David: No, that’s correct. And so part of that privacy is that we’re not using their intellectual property to train or fine tune the models we’re using. And I think that for GitLab is a big differentiator. We are an open core company, we’re source available, but companies who have intellectual property they don’t want leaked on the internet, come and use GitLab. And so I think it’s always been a very interesting story to have the most transparent publicly traded company with source available, be trusted with people’s intellectual property they want private.
And so to your point, that’s part of that documentation. If we are using anything that’s part of your code or our knowledge of your project, that’s only going to be used on a model that’s only for you. So like our suggested reviewers feature, you’re running your own inference. That way we can actually train it on your merge requests and your commits so we can find you the right code reviewer, but that’s now unique to you. That’s not a model that’s shared. Like our code suggestions model. We’re not taking the prompts, the output storing them and using the fine tune. And that’s what’s happening when you see that leakage. It’s because someone’s personal information or a company’s intellectual property is being used to train, fine tune the model. And there’s always that argument over, is the output yours or is it the company who generated it, right? And in our case, that output is yours. And so it now becomes part of your intellectual property and thus we’re not gonna store it and use it for fine tuning.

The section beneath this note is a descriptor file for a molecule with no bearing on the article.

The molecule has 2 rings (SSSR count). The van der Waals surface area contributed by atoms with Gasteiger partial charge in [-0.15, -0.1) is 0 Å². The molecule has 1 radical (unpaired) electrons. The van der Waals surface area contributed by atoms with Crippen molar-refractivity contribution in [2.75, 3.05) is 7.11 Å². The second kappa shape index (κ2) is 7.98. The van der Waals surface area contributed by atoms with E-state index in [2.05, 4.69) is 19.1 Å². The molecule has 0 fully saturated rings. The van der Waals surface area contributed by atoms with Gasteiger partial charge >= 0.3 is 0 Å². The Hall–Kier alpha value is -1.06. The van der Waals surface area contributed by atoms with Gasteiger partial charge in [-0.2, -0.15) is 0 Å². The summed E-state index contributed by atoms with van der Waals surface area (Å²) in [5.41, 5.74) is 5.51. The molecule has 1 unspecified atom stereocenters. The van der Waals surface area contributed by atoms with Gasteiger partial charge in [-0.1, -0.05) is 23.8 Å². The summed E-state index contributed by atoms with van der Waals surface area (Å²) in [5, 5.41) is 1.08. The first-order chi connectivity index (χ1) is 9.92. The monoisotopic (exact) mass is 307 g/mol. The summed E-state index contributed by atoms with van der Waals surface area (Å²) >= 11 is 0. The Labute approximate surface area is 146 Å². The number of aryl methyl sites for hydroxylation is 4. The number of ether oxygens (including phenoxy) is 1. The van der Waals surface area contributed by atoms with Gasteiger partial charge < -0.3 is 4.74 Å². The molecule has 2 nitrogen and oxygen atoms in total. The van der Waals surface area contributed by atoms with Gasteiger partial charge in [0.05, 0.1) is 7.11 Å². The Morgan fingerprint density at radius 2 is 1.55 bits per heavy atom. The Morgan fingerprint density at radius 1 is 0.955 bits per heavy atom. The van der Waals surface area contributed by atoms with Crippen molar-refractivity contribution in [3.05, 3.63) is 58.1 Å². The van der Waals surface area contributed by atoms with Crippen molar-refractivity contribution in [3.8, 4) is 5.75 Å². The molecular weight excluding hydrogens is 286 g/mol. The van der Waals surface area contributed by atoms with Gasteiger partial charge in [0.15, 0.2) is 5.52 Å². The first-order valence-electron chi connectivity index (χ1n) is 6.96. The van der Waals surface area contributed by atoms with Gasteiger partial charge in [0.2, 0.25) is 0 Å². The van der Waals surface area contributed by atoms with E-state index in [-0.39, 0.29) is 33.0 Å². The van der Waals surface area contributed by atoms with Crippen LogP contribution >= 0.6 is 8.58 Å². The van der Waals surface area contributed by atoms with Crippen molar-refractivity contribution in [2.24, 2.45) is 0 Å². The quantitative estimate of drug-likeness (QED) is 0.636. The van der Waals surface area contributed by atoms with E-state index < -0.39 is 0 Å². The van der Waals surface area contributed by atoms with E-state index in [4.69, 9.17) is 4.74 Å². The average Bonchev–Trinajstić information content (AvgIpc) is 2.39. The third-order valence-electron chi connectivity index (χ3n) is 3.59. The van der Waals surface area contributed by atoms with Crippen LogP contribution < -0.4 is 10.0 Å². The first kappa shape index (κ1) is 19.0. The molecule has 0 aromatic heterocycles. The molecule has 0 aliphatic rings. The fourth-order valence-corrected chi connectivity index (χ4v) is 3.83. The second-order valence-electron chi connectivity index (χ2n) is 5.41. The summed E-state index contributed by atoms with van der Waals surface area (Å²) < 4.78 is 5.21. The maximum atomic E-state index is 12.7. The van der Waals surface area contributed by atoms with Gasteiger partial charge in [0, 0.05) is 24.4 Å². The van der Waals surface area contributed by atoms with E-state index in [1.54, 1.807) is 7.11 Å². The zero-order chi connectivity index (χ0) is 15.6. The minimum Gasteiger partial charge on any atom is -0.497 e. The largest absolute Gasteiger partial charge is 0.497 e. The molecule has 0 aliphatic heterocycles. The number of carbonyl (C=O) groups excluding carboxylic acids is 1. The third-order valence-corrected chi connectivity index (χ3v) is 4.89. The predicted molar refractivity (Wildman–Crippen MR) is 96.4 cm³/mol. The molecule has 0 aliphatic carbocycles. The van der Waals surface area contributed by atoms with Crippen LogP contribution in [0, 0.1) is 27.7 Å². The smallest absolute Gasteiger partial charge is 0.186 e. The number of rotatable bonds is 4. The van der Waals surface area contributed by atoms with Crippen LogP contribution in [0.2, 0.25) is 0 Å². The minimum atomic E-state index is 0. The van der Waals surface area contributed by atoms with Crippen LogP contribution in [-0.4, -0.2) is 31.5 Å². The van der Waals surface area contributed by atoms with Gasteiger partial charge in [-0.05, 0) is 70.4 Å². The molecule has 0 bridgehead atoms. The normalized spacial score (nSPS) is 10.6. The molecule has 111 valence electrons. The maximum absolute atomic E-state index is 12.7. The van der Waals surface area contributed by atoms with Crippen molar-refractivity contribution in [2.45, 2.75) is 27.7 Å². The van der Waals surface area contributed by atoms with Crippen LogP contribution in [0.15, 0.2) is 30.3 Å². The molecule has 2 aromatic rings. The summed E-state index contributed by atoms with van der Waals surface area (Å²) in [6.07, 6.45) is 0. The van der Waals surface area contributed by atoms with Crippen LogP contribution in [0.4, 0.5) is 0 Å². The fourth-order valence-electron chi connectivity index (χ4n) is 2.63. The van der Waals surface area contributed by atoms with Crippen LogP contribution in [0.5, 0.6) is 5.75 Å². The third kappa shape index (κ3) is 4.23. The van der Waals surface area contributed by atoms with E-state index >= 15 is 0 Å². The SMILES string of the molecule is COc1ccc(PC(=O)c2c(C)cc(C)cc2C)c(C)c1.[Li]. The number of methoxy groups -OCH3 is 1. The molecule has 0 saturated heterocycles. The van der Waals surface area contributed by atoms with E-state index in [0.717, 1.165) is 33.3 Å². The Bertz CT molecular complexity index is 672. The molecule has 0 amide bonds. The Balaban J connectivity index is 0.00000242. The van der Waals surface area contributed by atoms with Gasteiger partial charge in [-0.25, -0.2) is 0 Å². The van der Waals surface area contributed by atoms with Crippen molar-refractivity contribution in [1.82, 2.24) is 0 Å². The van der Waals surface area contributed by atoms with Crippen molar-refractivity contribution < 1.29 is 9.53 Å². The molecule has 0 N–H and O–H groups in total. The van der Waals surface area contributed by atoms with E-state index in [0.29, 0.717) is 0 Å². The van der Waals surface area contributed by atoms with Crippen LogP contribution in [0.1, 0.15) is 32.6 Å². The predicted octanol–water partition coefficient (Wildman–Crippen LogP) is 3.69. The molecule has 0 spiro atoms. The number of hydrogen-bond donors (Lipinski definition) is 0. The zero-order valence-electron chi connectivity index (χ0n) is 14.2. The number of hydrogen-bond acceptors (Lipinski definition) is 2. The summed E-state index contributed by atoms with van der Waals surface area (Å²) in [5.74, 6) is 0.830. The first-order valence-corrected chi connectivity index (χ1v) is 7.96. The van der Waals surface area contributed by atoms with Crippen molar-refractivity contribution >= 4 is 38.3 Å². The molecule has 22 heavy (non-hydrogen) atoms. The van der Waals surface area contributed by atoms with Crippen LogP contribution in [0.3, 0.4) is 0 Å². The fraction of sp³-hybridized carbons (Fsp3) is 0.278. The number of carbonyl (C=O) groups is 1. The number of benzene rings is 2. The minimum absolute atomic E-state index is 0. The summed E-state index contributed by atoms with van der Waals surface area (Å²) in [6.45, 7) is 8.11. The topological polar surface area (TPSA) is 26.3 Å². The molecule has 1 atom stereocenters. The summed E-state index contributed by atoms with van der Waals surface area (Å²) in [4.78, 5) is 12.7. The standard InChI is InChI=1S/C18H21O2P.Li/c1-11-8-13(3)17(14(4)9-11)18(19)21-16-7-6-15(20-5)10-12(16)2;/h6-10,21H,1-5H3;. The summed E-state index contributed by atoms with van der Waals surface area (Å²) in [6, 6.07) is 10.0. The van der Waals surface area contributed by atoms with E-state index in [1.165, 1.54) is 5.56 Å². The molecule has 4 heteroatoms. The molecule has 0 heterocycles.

James: Okay. So I think one of the questions that I’ve got is, I guess about partners and models that are out there. You as an organization partner pretty closely with Google. You did some interesting, DevOps stroke security stuff with them this year. That’s a partnership that seems to be bearing fruit. And you in this large language model space, they were one of the partners that you’re using.